Beyond Wireless GSM Review - Archive Only

Beyond Wireless GSM was another smaller prepaid cellphone service that offered an interesting mix of features. It seems to have shut down and the only thing I can now find is a Canadian subsidiary of Rogers Wireless with the same name and another local site that repairs cellphone. Here’s a quick rundown of what they used to offer.

Note: The company seemed to be related to Jolt Mobile which does still exist.


On their website, you could choose from a few refurbished (or as they call it: “like new”) Nokia and Motorola phones. They also offered Siemens and LG phones, but when I checked they did not have any of those “like new” phones in stock. The phones were the simple and reliable kind. For example, there were no camera phones.

In retail stores, however, you apparenlty had a much wider selection: everything from the standby cheap Motorola C139 to the Motorola RAZR V3. You could guess at their entire selection by looking at their list of downloadable manuals for all their phones.

Beyond Wireless Plans and Rates

Online purchases

For online purchases, Beyond Wireless’s basic rate was 15 cents per minute plus different bonuses for buying different denominations of airtime cards. So when buying the higher priced airtime cards, you got more “free” minutes as calculated against their basic rate.

The cheapest amount of airtime you could buy was their $5 airtime card which gave you 40 minutes. Beyond said you got $1 “free” for buying the $5 card for a total value of $6. If you take $6 divided by 40 minutes you get a rate of 15 cents per minute.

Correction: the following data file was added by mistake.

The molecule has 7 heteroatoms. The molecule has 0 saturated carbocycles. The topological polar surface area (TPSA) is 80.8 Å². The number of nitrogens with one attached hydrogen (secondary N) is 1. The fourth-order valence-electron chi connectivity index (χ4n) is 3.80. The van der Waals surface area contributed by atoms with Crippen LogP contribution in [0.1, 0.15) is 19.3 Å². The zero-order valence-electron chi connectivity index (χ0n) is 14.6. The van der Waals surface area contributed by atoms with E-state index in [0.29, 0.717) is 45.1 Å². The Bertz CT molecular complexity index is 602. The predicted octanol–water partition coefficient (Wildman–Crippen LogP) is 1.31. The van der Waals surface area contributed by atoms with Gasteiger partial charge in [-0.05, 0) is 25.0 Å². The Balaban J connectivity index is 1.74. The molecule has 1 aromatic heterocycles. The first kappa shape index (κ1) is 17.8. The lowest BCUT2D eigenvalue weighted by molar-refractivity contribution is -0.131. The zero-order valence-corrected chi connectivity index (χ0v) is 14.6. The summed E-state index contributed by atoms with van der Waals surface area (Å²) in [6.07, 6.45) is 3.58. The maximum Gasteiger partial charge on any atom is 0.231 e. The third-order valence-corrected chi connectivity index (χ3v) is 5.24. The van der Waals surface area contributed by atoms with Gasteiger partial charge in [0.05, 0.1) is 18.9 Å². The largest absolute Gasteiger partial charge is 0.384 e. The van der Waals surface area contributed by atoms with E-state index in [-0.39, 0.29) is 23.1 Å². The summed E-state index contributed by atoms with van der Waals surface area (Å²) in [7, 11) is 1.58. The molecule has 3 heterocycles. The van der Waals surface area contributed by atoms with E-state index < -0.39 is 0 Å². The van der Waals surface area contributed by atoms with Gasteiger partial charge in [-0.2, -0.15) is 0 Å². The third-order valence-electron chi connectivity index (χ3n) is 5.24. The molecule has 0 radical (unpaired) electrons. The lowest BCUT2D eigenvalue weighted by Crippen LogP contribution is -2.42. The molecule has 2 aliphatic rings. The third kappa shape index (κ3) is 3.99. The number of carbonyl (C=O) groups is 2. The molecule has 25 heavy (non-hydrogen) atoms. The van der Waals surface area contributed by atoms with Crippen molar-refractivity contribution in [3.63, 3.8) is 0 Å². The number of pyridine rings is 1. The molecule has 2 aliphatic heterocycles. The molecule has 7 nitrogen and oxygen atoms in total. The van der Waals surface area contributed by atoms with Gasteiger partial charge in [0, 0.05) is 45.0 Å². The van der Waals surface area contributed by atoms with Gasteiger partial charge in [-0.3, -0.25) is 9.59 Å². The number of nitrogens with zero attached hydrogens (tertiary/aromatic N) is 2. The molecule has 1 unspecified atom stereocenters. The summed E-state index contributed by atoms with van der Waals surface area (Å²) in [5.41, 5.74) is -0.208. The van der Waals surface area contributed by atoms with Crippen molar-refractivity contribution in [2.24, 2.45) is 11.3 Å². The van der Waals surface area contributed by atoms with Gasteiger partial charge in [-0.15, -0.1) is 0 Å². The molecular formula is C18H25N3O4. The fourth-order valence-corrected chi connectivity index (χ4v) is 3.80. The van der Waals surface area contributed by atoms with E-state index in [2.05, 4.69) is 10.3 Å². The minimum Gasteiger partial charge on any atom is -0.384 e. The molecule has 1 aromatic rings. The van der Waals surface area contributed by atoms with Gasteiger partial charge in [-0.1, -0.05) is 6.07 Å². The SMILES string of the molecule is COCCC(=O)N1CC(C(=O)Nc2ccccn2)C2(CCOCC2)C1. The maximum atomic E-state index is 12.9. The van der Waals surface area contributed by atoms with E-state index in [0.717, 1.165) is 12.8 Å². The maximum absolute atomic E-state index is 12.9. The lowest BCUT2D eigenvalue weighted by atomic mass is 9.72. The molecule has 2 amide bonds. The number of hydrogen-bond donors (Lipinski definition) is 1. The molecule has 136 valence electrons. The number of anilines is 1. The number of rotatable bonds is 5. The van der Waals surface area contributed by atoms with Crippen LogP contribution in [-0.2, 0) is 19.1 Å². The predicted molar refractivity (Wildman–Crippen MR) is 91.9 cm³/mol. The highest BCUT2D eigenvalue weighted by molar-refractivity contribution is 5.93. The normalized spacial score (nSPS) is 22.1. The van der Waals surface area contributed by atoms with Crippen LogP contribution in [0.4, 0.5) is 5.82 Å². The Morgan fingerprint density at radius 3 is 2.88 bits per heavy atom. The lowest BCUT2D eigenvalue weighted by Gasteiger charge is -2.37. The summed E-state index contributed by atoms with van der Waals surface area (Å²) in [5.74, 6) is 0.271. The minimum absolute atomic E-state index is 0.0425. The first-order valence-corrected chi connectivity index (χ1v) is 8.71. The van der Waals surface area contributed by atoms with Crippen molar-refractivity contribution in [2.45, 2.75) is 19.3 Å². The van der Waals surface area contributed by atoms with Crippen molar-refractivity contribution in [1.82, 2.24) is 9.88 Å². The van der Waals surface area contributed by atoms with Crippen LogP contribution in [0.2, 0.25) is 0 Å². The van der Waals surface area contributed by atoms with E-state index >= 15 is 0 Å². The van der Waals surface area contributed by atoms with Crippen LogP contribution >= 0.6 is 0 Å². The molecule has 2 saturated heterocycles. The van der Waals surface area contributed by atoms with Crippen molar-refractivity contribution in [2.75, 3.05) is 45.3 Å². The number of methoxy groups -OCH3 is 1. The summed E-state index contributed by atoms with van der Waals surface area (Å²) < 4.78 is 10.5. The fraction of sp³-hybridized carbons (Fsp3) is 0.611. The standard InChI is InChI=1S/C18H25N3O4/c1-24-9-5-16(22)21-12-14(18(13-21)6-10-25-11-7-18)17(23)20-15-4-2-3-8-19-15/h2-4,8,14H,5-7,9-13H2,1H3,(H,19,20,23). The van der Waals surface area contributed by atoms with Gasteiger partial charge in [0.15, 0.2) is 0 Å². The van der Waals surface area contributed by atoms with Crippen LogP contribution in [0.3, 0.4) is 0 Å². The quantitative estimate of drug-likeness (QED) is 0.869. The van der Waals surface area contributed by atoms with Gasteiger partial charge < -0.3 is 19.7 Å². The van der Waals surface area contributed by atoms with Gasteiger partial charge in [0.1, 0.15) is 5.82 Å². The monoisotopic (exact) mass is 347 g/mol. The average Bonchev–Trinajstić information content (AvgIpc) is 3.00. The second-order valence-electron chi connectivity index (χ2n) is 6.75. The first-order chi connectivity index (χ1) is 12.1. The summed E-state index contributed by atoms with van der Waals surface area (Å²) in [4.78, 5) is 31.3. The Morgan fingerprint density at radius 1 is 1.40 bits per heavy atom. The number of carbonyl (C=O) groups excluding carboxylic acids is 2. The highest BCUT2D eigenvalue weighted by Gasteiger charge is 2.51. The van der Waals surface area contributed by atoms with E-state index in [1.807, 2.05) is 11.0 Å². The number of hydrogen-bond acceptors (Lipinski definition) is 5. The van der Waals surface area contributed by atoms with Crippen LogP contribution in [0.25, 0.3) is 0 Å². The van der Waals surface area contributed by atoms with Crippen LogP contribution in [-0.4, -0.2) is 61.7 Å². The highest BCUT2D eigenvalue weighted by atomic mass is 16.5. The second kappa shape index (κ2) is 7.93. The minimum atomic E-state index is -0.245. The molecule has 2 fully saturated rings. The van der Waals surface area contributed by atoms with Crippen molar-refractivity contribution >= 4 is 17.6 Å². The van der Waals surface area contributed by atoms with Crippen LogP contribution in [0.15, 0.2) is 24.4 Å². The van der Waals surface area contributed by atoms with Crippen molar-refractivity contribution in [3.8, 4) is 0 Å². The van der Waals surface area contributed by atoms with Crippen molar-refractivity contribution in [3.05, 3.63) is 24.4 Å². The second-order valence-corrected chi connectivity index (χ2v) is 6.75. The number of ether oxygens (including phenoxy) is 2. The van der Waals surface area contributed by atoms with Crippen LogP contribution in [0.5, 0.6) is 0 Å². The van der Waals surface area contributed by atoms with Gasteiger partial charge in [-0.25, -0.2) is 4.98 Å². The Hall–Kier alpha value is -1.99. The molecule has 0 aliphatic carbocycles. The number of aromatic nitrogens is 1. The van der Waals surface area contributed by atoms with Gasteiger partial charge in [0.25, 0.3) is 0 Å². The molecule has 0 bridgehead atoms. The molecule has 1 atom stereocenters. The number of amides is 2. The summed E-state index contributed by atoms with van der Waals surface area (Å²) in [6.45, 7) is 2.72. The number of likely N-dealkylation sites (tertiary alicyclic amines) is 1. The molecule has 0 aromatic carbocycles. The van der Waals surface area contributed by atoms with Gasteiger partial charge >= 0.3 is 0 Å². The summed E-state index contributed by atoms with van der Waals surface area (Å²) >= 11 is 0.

If you bought their most expensive standard airtime card for $100, you got 1110 minutes, giving you an effective rate of about 9 cents per minute. Beyond said that was like getting $66.50 free, because 1110 minutes at the rate of 15 cents per minute would cost $166.50.

Retail purchases

For retail purchases, you got smaller amounts of “free” airtime bonuses. So the $5 card only got you 33 minutes ($0 bonus), and the $100 card 926 minutes (a $39 bonus instead of $66.50).

So, if it’s possible, you should have definitely bought airtime online.

Beyond Wireless GSM airtime cards expired after either 15, 30, 45, 60 or 90 days depending on the airtime card. However you could also buy a one-year airtime card.

One-year plan

You could buy a one-year airtime card online for $50 which gave you only 113 minutes but extended you service period to one-year. A $15 card purchased online gave you 126 minutes so you were paying roughly $30 to $35 dollars to extend your service period to one-year. This compares pretty well to Tracfone, for example, which at the time charged you $49 and no minutes to extend your service for one year. (Though Tracfone also had other deals such as one year cards with minutes or one-year cards with double minutes for life, etc.)

Text Messages

It cost you 10 cents to either send or receive a text message. This was somewhere between average and a little high. If you were going to do a lot of texting this was probably not the plan for you.

International Calling

The Beyond Wireless website touted “30 days of unlimited international calling available. Access to over 70 countries and 400+ locations”. However, nowhere else on their website was there any further explanation. I suspect that, like Tracfone, they arranged to provide calling to certain international locations at no additional charge. That is, you are charged the regular airtime for these calls. After 30 days, I suspect there was some kind of surcharge.


Their phones were a little pricey on the low end, but their rates were not too bad. If you did choose them at some point, you can let me know about your experience via the feedback.